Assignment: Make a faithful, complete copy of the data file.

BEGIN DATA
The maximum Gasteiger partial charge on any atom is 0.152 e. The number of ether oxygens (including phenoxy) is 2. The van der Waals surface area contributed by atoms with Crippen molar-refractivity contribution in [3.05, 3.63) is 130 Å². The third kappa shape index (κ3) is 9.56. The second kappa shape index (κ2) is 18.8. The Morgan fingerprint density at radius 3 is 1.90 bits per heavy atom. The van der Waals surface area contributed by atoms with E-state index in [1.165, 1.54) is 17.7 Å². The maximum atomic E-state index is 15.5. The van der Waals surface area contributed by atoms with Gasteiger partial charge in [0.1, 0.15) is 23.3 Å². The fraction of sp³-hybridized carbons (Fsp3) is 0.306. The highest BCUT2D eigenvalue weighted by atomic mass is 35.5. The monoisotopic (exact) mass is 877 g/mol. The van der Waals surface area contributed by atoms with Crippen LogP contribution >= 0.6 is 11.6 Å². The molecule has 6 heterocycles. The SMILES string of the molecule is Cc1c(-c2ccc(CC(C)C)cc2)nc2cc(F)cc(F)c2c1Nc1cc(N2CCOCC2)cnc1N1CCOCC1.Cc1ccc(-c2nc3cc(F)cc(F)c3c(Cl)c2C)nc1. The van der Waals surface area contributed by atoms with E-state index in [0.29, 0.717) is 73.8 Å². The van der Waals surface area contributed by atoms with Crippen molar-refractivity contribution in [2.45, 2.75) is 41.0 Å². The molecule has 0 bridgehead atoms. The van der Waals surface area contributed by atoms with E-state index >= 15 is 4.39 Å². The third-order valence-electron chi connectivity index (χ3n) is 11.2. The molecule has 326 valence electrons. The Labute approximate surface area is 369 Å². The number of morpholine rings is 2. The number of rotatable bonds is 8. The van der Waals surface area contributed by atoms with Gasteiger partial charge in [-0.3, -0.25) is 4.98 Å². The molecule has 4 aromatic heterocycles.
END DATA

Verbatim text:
The maximum Gasteiger partial charge on any atom is 0.152 e. The number of ether oxygens (including phenoxy) is 2. The van der Waals surface area contributed by atoms with Crippen molar-refractivity contribution in [3.05, 3.63) is 130 Å². The third kappa shape index (κ3) is 9.56. The second kappa shape index (κ2) is 18.8. The Morgan fingerprint density at radius 3 is 1.90 bits per heavy atom. The van der Waals surface area contributed by atoms with E-state index in [1.165, 1.54) is 17.7 Å². The maximum atomic E-state index is 15.5. The van der Waals surface area contributed by atoms with Gasteiger partial charge in [0.1, 0.15) is 23.3 Å². The fraction of sp³-hybridized carbons (Fsp3) is 0.306. The highest BCUT2D eigenvalue weighted by atomic mass is 35.5. The monoisotopic (exact) mass is 877 g/mol. The van der Waals surface area contributed by atoms with Crippen LogP contribution >= 0.6 is 11.6 Å². The molecule has 6 heterocycles. The SMILES string of the molecule is Cc1c(-c2ccc(CC(C)C)cc2)nc2cc(F)cc(F)c2c1Nc1cc(N2CCOCC2)cnc1N1CCOCC1.Cc1ccc(-c2nc3cc(F)cc(F)c3c(Cl)c2C)nc1. The van der Waals surface area contributed by atoms with E-state index in [0.29, 0.717) is 73.8 Å². The van der Waals surface area contributed by atoms with Crippen molar-refractivity contribution in [2.45, 2.75) is 41.0 Å². The molecule has 0 bridgehead atoms. The van der Waals surface area contributed by atoms with E-state index >= 15 is 4.39 Å². The third-order valence-electron chi connectivity index (χ3n) is 11.2. The molecule has 326 valence electrons. The Labute approximate surface area is 369 Å². The number of morpholine rings is 2. The number of rotatable bonds is 8. The van der Waals surface area contributed by atoms with Gasteiger partial charge in [-0.3, -0.25) is 4.98 Å². The molecule has 4 aromatic heterocycles.